Rebuilding Together NOLA: Putting Homeless Veterans to Work
There has been so much horrific and crime overloaded news in New Orleans lately, time to stop and focus on the positive. As important and necessary as it is to fix those problems, it is time to take pause and recognize organizations around the city who strive to make a difference in our community. Backing things up to two years ago…I had the pleasure of being invited as media for Rebuilding Together New Orleans (RTNO) in partnership with Sears Heroes at Home. I have always been involved with the military and for one day of my media tour, I volunteered on a crew to help rebuild a Veteran’s fence. I was hooked and fell in love with this program that weekend!
Fast-forward to two years later, and the head of my crew that day, Robin Young, RTNO Volunteer and Events Manager, contacted me about an event they were throwing at the World War II Museum. This event was intended to present their pilot program, Warriors at Work, to selected invited guests. Since she knew I was in love with their program and hubby was retired military, we were honored to attend.
Rebuilding Together is not to be confused with Habitat for Humanity. They do not build houses, but repair and make owned homes sustainable and safe for those who can’t afford to pay for the work themselves. They started locally in 1998, and since Katrina, modified their mission to return displaced home owners to their homes. Striving to make a difference in the community, they reached out to Volunteers of America (VOA) to find candidates to employ. They hired four veterans who were part of the VOA Veterans Transition Housing Program at the time.
Mission: RTNO’s Warriors At Work program empowers veterans to achieve financial independence and increases RTNO’s capacity to repair the homes of low-income homeowners by providing job training and construction employment to homeless and unemployed veterans.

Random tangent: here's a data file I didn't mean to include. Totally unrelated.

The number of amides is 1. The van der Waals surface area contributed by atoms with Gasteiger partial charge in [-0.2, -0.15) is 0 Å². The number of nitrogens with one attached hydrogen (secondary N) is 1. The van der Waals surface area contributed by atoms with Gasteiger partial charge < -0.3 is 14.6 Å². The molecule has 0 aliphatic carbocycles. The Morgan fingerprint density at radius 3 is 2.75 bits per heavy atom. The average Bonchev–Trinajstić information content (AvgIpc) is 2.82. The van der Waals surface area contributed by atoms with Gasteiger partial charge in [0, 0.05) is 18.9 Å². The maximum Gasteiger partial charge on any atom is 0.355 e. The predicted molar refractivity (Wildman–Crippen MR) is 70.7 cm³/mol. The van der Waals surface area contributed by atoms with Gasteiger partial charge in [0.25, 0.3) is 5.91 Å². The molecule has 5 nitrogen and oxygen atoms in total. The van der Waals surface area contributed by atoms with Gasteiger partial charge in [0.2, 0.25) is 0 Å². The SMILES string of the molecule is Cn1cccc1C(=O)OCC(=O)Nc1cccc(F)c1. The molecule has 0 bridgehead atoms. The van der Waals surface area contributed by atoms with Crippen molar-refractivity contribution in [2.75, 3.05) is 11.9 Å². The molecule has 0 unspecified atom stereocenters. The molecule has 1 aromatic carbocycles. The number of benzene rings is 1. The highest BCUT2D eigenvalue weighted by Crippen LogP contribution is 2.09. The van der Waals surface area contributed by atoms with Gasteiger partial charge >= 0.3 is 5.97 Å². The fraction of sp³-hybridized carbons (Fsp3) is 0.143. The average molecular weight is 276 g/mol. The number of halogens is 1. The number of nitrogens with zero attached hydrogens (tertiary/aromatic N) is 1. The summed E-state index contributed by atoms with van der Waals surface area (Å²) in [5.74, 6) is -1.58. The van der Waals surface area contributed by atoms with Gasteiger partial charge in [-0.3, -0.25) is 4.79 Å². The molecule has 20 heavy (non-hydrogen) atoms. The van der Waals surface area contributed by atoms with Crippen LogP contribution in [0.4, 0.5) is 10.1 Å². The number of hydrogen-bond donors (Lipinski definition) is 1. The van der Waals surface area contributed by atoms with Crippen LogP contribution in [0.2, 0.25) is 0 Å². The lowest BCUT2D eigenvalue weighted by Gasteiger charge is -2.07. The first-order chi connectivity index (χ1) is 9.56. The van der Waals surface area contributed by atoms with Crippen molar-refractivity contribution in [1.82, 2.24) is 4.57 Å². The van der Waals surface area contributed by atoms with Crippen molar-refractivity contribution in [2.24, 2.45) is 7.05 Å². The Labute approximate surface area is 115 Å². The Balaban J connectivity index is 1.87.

In November of 2011, RTNO hired 4 Veterans and offered them a one year opportunity to learn new skills and once again become productive members of society. Currently, the main focus for the Warriors at Work is to replace Chinese Drywall that Rebuilding Together unsuspectingly put in several of their previous projects. Though they “technically” completed the work to make the residence livable, they felt obligated to go back and replace the drywall. This program and the four men in the new Warriors at Work program, have all become Chinese Drywall experts now and gained many new construction skills. Their work ethic from their years of military service, has been outstanding and this program deemed a success. This crew of 4 works alongside AmeriCorps volunteers, the Rebuilding Together staff and individual and corporate volunteers who want to be involved and hands on. During the event, we listened to a local elderly female veteran, whose sincerity and gratitude for RTNO and the veteran crew defined the program and choked everyone up a bit. We learned a lot about the program with a fabulously produced video (coming) and also got to hear the testimonial from one of the veterans about what this program has done to turn his life around (inspiring).
Chevron has jumped in as a sponsor and YES – RTNO islooking for more donations to not only continue rebuilding New Orleans, but to continue to put Warriors to Work. Whether an individual or corporate donation of time or money, I encourage you to head on over and learn more about Rebuilding Together New Orleans today!
A picture with Rebuilding Together’s beautiful Robin Young. Don’t let her looks fool you. She could single-handedly demolish your house and rebuild it!
My previous posts about my experience with Rebuilding together are: here, here , here (must see video), here and here
Cross-posted courtesy of the always inspiring Greta of Kiss My Gumbo.
Posted on May 31, 2012, in Advocacy, Community Events & Forums, Community Service, NOLA Bloggers, Society and tagged Community Service, Homeless, Housing, Jobs, Military, New Orleans, Rebuilding Together New Orleans, Veterans. Bookmark the permalink. Leave a Comment.